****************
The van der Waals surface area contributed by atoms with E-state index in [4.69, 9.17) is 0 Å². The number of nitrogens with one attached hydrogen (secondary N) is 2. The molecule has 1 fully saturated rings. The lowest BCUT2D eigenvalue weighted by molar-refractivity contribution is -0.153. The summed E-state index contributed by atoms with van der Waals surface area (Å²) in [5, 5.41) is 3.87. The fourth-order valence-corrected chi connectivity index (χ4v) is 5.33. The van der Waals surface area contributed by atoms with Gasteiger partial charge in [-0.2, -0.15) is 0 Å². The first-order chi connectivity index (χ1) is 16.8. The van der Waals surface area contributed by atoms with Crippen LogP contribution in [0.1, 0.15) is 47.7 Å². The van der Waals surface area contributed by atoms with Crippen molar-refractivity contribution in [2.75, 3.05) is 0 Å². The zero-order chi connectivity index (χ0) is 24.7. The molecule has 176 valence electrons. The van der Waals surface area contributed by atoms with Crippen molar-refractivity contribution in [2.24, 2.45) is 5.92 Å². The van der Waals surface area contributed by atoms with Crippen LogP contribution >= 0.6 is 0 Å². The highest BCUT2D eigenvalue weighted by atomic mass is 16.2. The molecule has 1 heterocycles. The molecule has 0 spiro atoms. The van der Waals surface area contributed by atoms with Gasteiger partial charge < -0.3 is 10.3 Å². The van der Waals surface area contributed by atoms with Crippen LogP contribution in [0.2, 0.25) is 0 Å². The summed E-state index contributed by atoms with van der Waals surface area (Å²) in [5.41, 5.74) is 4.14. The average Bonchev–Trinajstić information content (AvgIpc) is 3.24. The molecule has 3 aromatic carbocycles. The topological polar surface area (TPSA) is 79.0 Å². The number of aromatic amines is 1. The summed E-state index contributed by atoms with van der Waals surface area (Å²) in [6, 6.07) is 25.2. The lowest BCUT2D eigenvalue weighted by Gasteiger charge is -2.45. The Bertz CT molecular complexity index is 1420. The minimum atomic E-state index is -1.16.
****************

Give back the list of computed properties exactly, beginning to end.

The van der Waals surface area contributed by atoms with E-state index in [4.69, 9.17) is 0 Å². The number of nitrogens with one attached hydrogen (secondary N) is 2. The molecule has 1 fully saturated rings. The lowest BCUT2D eigenvalue weighted by molar-refractivity contribution is -0.153. The summed E-state index contributed by atoms with van der Waals surface area (Å²) in [5, 5.41) is 3.87. The fourth-order valence-corrected chi connectivity index (χ4v) is 5.33. The van der Waals surface area contributed by atoms with Gasteiger partial charge in [-0.2, -0.15) is 0 Å². The first-order chi connectivity index (χ1) is 16.8. The van der Waals surface area contributed by atoms with Crippen LogP contribution in [0.1, 0.15) is 47.7 Å². The van der Waals surface area contributed by atoms with Crippen molar-refractivity contribution in [2.75, 3.05) is 0 Å². The zero-order chi connectivity index (χ0) is 24.7. The molecule has 176 valence electrons. The van der Waals surface area contributed by atoms with Crippen molar-refractivity contribution in [2.24, 2.45) is 5.92 Å². The van der Waals surface area contributed by atoms with Crippen LogP contribution >= 0.6 is 0 Å². The highest BCUT2D eigenvalue weighted by atomic mass is 16.2. The molecule has 1 heterocycles. The molecule has 0 spiro atoms. The van der Waals surface area contributed by atoms with Gasteiger partial charge < -0.3 is 10.3 Å². The van der Waals surface area contributed by atoms with Crippen LogP contribution in [0.2, 0.25) is 0 Å². The summed E-state index contributed by atoms with van der Waals surface area (Å²) in [5.41, 5.74) is 4.14. The average Bonchev–Trinajstić information content (AvgIpc) is 3.24. The molecule has 3 aromatic carbocycles. The topological polar surface area (TPSA) is 79.0 Å². The number of aromatic amines is 1. The summed E-state index contributed by atoms with van der Waals surface area (Å²) in [6, 6.07) is 25.2. The lowest BCUT2D eigenvalue weighted by Gasteiger charge is -2.45. The Bertz CT molecular complexity index is 1420. The minimum atomic E-state index is -1.16.